While a fire has just ravaged a data center of one of the main French hosting companies, the news reminds us once again that the choice to put one's data in the cloud is never an absolute guarantee of protection.
3.6 million websites are down, more than 460,000 domain names are inaccessible - and millions of e-mail boxes are unusable. These are the direct consequences of the fire that destroyed a few days ago a data center located in eastern France. The cause of the fire was probably an accidental outbreak of fire on electrical equipment.
Definitive loss of data
For some customers, however, the consequences are much more serious than a domain name being inaccessible for a few hours or days. Indeed, for those who would not have subscribed to a backup option and whose data was hosted on the servers that went up in smoke, these data are permanently lost. Today, these customers can only cry over their losses and for some, their entire business is seriously threatened.
The illusion of protection
“My data is in the cloud, nothing can happen to it.” This is essentially what many people tend to believe. We readily associate the cloud with the notion that it is virtual, and therefore indestructible. But this ignores the fact that even if data is accessed via the cloud, it is still hosted on physical servers - even when using virtual machines, which are nothing more than parts of shared physical servers.
When a server fails or is destroyed, the notion of the virtual suddenly becomes physical and tangible again. The cloud is not virtual; it can definitely fail, and the whole company can be at risk.
The fire that occurred a few days ago is no exception. And it is not the only type of incident that can affect a data center. Floods or cyber incidents are two other examples of threats that can have the same dramatic consequences for business data and operations.
The cloud doesn't exempt you from being prepared and having a backup plan. It's often when it's too late that you realize this. Some of the customers affected by last week's fire are experiencing this bitterly.
Years ago, forward-thinking companies regularly backed up their data to physical media (tapes, hard drives). This principle has not changed, except that today the data is much larger and needs to be accessed instantly via connected, highly available and secure infrastructures. Being in the cloud doesn't mean you don't need physical protection. On the contrary. As current events have shown, being in the cloud requires a solid disaster recovery plan that can be activated without delay in the event of an incident.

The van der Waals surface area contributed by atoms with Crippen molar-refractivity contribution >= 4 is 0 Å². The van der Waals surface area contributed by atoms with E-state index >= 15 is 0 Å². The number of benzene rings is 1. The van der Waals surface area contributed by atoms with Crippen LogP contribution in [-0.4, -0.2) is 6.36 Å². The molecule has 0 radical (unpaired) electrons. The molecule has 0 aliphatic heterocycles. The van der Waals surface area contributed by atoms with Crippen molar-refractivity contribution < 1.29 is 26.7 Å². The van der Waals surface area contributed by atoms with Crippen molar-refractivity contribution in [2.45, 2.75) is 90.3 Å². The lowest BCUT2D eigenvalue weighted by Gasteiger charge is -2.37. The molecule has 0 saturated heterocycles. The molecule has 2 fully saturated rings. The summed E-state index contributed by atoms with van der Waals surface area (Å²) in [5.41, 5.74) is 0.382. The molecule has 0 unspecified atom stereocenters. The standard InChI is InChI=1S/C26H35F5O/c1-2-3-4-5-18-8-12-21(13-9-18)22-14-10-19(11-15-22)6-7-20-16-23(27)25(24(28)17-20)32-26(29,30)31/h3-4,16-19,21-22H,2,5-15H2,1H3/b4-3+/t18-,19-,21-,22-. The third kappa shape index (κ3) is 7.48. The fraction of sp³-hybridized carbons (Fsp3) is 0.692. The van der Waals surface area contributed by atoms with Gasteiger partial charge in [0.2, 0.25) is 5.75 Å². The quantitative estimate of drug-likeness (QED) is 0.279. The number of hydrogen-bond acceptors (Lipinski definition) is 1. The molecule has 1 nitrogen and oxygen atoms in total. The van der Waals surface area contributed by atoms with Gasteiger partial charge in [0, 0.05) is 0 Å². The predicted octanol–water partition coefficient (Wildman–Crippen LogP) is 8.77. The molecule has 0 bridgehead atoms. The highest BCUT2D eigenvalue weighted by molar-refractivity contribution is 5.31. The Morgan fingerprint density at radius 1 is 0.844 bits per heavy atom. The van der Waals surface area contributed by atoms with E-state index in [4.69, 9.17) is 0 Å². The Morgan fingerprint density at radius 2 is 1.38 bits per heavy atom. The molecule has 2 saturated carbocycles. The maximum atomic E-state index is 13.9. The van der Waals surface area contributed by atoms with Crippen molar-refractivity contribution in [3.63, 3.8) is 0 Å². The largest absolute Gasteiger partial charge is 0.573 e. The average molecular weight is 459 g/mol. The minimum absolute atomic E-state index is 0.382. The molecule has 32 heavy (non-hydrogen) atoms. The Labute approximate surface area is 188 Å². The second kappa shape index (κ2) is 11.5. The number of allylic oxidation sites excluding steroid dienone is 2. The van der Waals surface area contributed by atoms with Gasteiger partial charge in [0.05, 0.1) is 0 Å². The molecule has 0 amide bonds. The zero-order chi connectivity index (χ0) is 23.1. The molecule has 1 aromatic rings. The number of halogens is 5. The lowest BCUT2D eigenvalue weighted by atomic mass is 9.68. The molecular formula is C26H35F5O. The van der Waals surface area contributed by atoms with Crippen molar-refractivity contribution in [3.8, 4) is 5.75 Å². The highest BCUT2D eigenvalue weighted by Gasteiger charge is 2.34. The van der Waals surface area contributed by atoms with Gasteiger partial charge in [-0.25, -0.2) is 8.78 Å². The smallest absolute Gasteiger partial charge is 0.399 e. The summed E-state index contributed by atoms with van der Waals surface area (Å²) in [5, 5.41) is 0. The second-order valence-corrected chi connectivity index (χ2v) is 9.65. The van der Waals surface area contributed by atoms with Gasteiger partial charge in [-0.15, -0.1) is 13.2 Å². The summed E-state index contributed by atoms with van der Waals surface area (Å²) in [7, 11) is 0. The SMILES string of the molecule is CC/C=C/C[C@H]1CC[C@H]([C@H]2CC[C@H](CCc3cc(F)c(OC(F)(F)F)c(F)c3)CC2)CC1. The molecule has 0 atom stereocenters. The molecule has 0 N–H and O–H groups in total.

Several points are crucial to put in place an effective contingency plan in case of a problem.
First of all, the method, which is based on four pillars: business impact analysis or BIA (which processes are most critical in the company, and what are the impacts on the business if these processes are degraded); risk assessment (which threats can cause the most harm to the company); business continuity strategy and planning (in case of unavailability of the work environment, technology tools, partners and/or employees); and the testing program (making sure the plan works and that everyone knows their role).
Secondly, a recovery plan must respect two main principles. First, the plan should not be limited to restoring servers, the on-premises environment or the cloud environment. It must apply to the entire hybrid infrastructure and it must also take into account the company's applications. Also, the backup plan should not focus on solving the problem, but on having backup resources that can be activated at any time, beginning immediately. For this reason, these resources must be physically separated from the company, but connected to its infrastructure.
At the end of the day, the “cloud” as we know it is just as real as the clouds in the sky – constantly changing and impossible to pin down, but just as real and important to our IT ecosystem as a cumulonimbus formation on the horizon.